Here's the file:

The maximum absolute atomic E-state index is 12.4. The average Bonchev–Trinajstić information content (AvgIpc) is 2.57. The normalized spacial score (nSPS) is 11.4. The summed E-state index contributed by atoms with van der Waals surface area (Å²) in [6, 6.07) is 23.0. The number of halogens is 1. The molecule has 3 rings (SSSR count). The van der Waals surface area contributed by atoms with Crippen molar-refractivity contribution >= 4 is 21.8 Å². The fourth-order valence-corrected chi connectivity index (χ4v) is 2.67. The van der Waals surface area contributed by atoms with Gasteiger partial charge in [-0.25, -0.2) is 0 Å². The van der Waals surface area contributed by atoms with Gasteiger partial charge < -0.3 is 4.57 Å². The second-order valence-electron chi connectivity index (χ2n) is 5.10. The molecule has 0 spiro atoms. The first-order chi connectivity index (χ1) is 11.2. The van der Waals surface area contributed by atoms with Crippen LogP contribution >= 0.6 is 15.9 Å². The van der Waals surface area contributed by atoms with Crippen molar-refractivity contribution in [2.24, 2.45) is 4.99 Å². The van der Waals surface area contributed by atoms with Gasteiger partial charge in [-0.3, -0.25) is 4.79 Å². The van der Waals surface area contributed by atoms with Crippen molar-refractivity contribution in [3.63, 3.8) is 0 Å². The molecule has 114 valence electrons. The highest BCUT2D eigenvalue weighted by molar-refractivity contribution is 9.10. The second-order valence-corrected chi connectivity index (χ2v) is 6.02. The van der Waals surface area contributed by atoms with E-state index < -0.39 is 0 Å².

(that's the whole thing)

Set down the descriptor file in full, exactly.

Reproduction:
The maximum absolute atomic E-state index is 12.4. The average Bonchev–Trinajstić information content (AvgIpc) is 2.57. The normalized spacial score (nSPS) is 11.4. The summed E-state index contributed by atoms with van der Waals surface area (Å²) in [6, 6.07) is 23.0. The number of halogens is 1. The molecule has 3 rings (SSSR count). The van der Waals surface area contributed by atoms with Crippen molar-refractivity contribution >= 4 is 21.8 Å². The fourth-order valence-corrected chi connectivity index (χ4v) is 2.67. The van der Waals surface area contributed by atoms with Gasteiger partial charge in [-0.25, -0.2) is 0 Å². The van der Waals surface area contributed by atoms with Gasteiger partial charge < -0.3 is 4.57 Å². The second-order valence-electron chi connectivity index (χ2n) is 5.10. The molecule has 0 spiro atoms. The first-order chi connectivity index (χ1) is 11.2. The van der Waals surface area contributed by atoms with Crippen LogP contribution >= 0.6 is 15.9 Å². The van der Waals surface area contributed by atoms with Crippen molar-refractivity contribution in [2.24, 2.45) is 4.99 Å². The van der Waals surface area contributed by atoms with Gasteiger partial charge in [-0.3, -0.25) is 4.79 Å². The van der Waals surface area contributed by atoms with Crippen molar-refractivity contribution in [3.63, 3.8) is 0 Å². The molecule has 114 valence electrons. The highest BCUT2D eigenvalue weighted by molar-refractivity contribution is 9.10. The second-order valence-corrected chi connectivity index (χ2v) is 6.02. The van der Waals surface area contributed by atoms with E-state index < -0.39 is 0 Å².